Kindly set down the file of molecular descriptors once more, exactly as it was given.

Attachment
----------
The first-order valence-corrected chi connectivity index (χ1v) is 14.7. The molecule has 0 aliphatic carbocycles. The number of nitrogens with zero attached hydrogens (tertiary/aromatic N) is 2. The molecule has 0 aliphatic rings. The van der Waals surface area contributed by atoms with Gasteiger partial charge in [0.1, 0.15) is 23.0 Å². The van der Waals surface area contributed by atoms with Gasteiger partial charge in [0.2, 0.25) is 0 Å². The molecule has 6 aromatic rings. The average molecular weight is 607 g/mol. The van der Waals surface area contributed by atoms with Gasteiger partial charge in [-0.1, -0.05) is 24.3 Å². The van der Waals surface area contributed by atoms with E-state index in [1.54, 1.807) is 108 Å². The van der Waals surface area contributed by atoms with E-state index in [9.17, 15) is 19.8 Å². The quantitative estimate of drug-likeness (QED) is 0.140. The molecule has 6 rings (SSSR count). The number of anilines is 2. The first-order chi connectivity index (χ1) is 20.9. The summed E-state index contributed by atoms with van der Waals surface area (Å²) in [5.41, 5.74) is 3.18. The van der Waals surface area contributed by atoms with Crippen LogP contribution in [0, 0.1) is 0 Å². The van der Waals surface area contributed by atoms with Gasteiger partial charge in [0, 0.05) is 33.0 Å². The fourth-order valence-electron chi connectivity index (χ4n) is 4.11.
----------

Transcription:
The first-order valence-corrected chi connectivity index (χ1v) is 14.7. The molecule has 0 aliphatic carbocycles. The number of nitrogens with zero attached hydrogens (tertiary/aromatic N) is 2. The molecule has 0 aliphatic rings. The van der Waals surface area contributed by atoms with Gasteiger partial charge in [0.1, 0.15) is 23.0 Å². The van der Waals surface area contributed by atoms with Gasteiger partial charge in [0.2, 0.25) is 0 Å². The molecule has 6 aromatic rings. The average molecular weight is 607 g/mol. The van der Waals surface area contributed by atoms with Gasteiger partial charge in [-0.1, -0.05) is 24.3 Å². The van der Waals surface area contributed by atoms with E-state index in [1.54, 1.807) is 108 Å². The van der Waals surface area contributed by atoms with E-state index in [9.17, 15) is 19.8 Å². The quantitative estimate of drug-likeness (QED) is 0.140. The molecule has 6 rings (SSSR count). The number of anilines is 2. The first-order chi connectivity index (χ1) is 20.9. The summed E-state index contributed by atoms with van der Waals surface area (Å²) in [5.41, 5.74) is 3.18. The van der Waals surface area contributed by atoms with Crippen LogP contribution in [0, 0.1) is 0 Å². The van der Waals surface area contributed by atoms with Gasteiger partial charge in [0, 0.05) is 33.0 Å². The fourth-order valence-electron chi connectivity index (χ4n) is 4.11.